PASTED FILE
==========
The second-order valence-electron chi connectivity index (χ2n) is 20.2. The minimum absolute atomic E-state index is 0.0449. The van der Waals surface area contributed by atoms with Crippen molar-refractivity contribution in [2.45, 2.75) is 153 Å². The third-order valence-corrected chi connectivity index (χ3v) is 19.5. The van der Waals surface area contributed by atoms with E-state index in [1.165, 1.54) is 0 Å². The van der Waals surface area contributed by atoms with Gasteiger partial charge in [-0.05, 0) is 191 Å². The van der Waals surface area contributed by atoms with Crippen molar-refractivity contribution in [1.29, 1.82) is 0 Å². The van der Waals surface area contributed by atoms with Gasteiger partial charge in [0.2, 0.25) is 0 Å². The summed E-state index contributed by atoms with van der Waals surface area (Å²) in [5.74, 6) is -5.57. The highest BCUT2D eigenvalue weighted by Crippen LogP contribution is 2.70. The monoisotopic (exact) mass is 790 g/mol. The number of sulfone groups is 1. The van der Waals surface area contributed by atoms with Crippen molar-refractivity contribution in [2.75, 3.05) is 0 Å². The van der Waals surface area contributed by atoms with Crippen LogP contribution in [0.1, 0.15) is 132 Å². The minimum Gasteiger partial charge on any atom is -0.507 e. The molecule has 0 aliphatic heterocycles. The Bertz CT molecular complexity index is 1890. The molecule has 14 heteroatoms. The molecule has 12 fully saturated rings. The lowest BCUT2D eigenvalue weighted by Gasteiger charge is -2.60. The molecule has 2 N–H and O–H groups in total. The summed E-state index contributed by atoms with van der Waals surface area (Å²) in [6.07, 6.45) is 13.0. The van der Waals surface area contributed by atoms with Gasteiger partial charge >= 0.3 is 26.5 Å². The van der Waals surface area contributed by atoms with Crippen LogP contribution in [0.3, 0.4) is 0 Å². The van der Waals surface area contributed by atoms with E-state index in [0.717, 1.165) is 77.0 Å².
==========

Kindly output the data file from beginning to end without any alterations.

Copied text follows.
The second-order valence-electron chi connectivity index (χ2n) is 20.2. The minimum absolute atomic E-state index is 0.0449. The van der Waals surface area contributed by atoms with Crippen molar-refractivity contribution in [2.45, 2.75) is 153 Å². The third-order valence-corrected chi connectivity index (χ3v) is 19.5. The van der Waals surface area contributed by atoms with E-state index in [1.165, 1.54) is 0 Å². The van der Waals surface area contributed by atoms with Gasteiger partial charge in [-0.05, 0) is 191 Å². The van der Waals surface area contributed by atoms with Crippen molar-refractivity contribution in [1.29, 1.82) is 0 Å². The van der Waals surface area contributed by atoms with Gasteiger partial charge in [0.2, 0.25) is 0 Å². The summed E-state index contributed by atoms with van der Waals surface area (Å²) in [5.74, 6) is -5.57. The highest BCUT2D eigenvalue weighted by Crippen LogP contribution is 2.70. The monoisotopic (exact) mass is 790 g/mol. The number of sulfone groups is 1. The van der Waals surface area contributed by atoms with Crippen molar-refractivity contribution in [2.75, 3.05) is 0 Å². The van der Waals surface area contributed by atoms with Crippen LogP contribution in [0.1, 0.15) is 132 Å². The minimum Gasteiger partial charge on any atom is -0.507 e. The molecule has 0 aliphatic heterocycles. The Bertz CT molecular complexity index is 1890. The molecule has 14 heteroatoms. The molecule has 12 fully saturated rings. The lowest BCUT2D eigenvalue weighted by Gasteiger charge is -2.60. The molecule has 2 N–H and O–H groups in total. The summed E-state index contributed by atoms with van der Waals surface area (Å²) in [6.07, 6.45) is 13.0. The van der Waals surface area contributed by atoms with Gasteiger partial charge >= 0.3 is 26.5 Å². The van der Waals surface area contributed by atoms with Crippen LogP contribution in [0.3, 0.4) is 0 Å². The van der Waals surface area contributed by atoms with E-state index in [0.717, 1.165) is 77.0 Å².